Supreme Court appeal gets letterbox campaign treatment
Around 20,000 Hobart homes will soon receive a “fact sheet” about an upcoming appeal in the Supreme Court that will determine whether a woman accused of murdering her partner was wrongfully convicted over a decade ago.
Wrongful Conviction Report editor Andrew Urban is behind the plan to distribute the fact sheets about Sue Neill-Fraser, a woman convicted in 2010 for the murder of her partner a year earlier. Ms Neill-Fraser, who many have argued was wrongfully convicted on no evidence, is serving a 23-year sentence with 13 years non-parole.
The fact sheet delves into some of the more controversial parts of her trial, including that prosecution used no primary evidence. It sets out that her partner, Bob Chappell, was never found and the prosecution “presented the jury with only circumstantial evidence”, including that they were both onboard a yacht at the time.
“The prosecutor speculated that [Sue Neill-Fraser] murdered Mr Chappell below deck with some weapon like a wrench, winched him up on the deck and into the dingy and then disposed of the body in the water, tied to a fire extinguisher,” Mr Urban explained of the only available evidence and allegations in the fact sheet.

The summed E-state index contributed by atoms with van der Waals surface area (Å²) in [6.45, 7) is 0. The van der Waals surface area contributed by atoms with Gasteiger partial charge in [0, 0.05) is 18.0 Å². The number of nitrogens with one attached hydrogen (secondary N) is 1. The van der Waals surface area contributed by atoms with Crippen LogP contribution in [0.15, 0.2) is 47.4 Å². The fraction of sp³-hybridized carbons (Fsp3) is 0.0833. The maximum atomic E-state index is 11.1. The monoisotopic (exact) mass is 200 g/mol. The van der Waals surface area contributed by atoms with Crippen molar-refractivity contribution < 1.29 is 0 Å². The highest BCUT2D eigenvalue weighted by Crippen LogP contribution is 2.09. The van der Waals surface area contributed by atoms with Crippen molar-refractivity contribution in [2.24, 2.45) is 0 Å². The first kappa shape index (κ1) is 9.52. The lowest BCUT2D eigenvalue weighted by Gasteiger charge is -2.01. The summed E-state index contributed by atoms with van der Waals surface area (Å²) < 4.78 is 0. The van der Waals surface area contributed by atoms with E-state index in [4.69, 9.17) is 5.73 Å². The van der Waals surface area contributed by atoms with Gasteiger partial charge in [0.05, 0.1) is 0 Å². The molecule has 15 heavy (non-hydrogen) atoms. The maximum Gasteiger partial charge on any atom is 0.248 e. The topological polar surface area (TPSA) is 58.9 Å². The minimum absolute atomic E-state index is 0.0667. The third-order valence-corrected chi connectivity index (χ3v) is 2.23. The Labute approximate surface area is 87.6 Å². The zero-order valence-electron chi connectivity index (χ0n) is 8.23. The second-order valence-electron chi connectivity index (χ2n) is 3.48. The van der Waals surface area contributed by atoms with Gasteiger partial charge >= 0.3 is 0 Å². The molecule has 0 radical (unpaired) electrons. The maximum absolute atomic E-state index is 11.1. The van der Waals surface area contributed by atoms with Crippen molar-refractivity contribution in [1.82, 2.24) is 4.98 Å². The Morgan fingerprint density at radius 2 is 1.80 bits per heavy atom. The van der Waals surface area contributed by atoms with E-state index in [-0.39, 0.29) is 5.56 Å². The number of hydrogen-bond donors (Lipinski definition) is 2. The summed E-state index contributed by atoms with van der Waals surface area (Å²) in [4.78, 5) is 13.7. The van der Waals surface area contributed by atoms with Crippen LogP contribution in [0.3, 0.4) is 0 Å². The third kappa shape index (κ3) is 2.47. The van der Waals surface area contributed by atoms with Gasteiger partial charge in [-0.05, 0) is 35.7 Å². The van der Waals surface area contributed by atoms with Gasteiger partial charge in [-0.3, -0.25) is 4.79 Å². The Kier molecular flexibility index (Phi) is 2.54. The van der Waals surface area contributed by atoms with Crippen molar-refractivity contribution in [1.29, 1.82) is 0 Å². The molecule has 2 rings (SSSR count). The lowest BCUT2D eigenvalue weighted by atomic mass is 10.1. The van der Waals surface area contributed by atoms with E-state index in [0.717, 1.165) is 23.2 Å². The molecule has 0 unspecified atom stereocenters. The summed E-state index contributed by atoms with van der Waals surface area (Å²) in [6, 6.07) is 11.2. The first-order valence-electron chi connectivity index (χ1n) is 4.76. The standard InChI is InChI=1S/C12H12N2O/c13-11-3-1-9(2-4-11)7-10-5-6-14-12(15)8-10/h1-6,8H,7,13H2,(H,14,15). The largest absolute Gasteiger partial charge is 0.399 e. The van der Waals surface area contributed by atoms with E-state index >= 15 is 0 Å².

The appeal hearing comes after Ms Neill-Fraser exhausted all her appeal options until state laws introduced in 2015 gave her another chance. The new hearing will initially focus on her argument that there is “fresh and compelling” evidence that a then homeless 15-year-old girl boarded the vessel and attacked Mr Chappell.
Mr Urban wrote that the homeless girl admitted she had been there and witnessed a fight between Mr Chappell and two males who boarded the vessel with her. He said she finally came forward because she wanted “the lady to go home to her family”.
Ms Neill-Fraser’s lawyer said the court could decide to rule on that material or could ask for further grounds of appeal. They include allegations that the “evidence” led by prosecution was misleading and that the dinghy that was allegedly seen near the yacht around the time of the attack was not the tender.
The fact sheet finishes by addressing whether juries can get it wrong, with Mr Urban explaining that while it is rare, they can “if given the wrong information”.
“Convictions were overturned, for example, in the cases of Gordon Wood, Henry Keogh, Steve Fennell, Scott Austic – and in the second half of 2019 alone, five convictions were quashed on appeal because of significant doubts about the reliability of the prosecution’s case and the soundness of the jury’s reasoning,” he said.